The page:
Although we applaud each advancement in space exploration -- and question the cost -- most of us find it difficult to accept the idea that artificial mini-planets duplicating the earth's environment are an engineering possibility. Such a concept is roughly equivalent to our Colonial ancestors trying to visualize the physical structure of New York today. What seems necessary is to view space not as a scientific and exploratory frontier but as a social and economic frontier, in the same way that Copernicus, Kepler and Galileo moved us from an earth-centered to a sun-centered perspective.
By the time the solar system is considered a place where civilization can grow, our advanced space technologies will make the whole proposition more credible. Today's youth, unencumbered with the opinion that life in space is fundamentally ludicrous, will be our leaders.
These days we operate with a collage of space policies that are generally pragmatic, fairly narrow, short-term and framed by specific missions, such as going to the moon or launching the space shuttle. National policy for long-term space goals is based only on general statements about exploration and scientific research. Legislation establishing NASA, for example, calls for U.S. activities in space to be devoted to "the expansion of human knowledge of phenomena in the atmosphere and space" and for "peaceful purposes for the benefit of all mankind." Nothing is said about the relationship of space to the social destiny of the American people.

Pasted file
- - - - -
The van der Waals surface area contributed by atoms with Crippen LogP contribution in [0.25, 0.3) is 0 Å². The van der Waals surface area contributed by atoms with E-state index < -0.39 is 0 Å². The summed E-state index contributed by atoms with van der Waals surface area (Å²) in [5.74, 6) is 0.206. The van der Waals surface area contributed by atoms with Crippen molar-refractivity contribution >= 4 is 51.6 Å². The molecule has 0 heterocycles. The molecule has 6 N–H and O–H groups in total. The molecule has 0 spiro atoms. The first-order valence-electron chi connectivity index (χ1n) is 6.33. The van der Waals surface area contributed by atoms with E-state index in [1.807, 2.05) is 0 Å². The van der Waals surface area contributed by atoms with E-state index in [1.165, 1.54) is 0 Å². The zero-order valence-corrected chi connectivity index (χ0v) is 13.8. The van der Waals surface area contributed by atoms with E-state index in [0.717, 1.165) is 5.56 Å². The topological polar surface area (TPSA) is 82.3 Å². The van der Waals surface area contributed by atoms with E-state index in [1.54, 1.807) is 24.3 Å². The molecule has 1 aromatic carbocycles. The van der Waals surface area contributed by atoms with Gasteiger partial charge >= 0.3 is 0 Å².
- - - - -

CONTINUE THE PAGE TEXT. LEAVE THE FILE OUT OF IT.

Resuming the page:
Yet, if the permanent settlement of space is to be initiated during the first half of the 21st century, that settlement -- and industrial development --by Americans would be the logical result of our historical pattern. In the past we have settle a new territory and then developed it industrially. Now the technology that actually creates the new territory in space reverses the pattern: Develop the territory, then settle it.
The space settlement idea creates political opportunities. A president who views development of space as a long-term social and economic goal rightly assigned to the American people could make a commitment roughly analogous to that of Thomas Jefferson, whose Louisiana Purchased seemed senseless to many in 1803. Like Jefferson, he would undoubtedly ensure his place in history. But even if we had favorable public opinion encouraging space development, his major hurdle would be avoiding being seen as a budget-buster. He would do best by making a long-term philosophical commitment to the settlement of space rather than the near-term programmatic one.
It could be argued that such a commitment taps our heritage as a nation of settlers with a particular genius for advanced technology. It even could be said that we have a moral obligation to take the lead on behalf of world society -- to liberate it from the confines of this planet's limited resources. Such a philosophy would define our long-term role in space and link it to our fundamental political value that a free, democratic people, allowed to purse their natural instincts, will provide a hopeful future for mankind.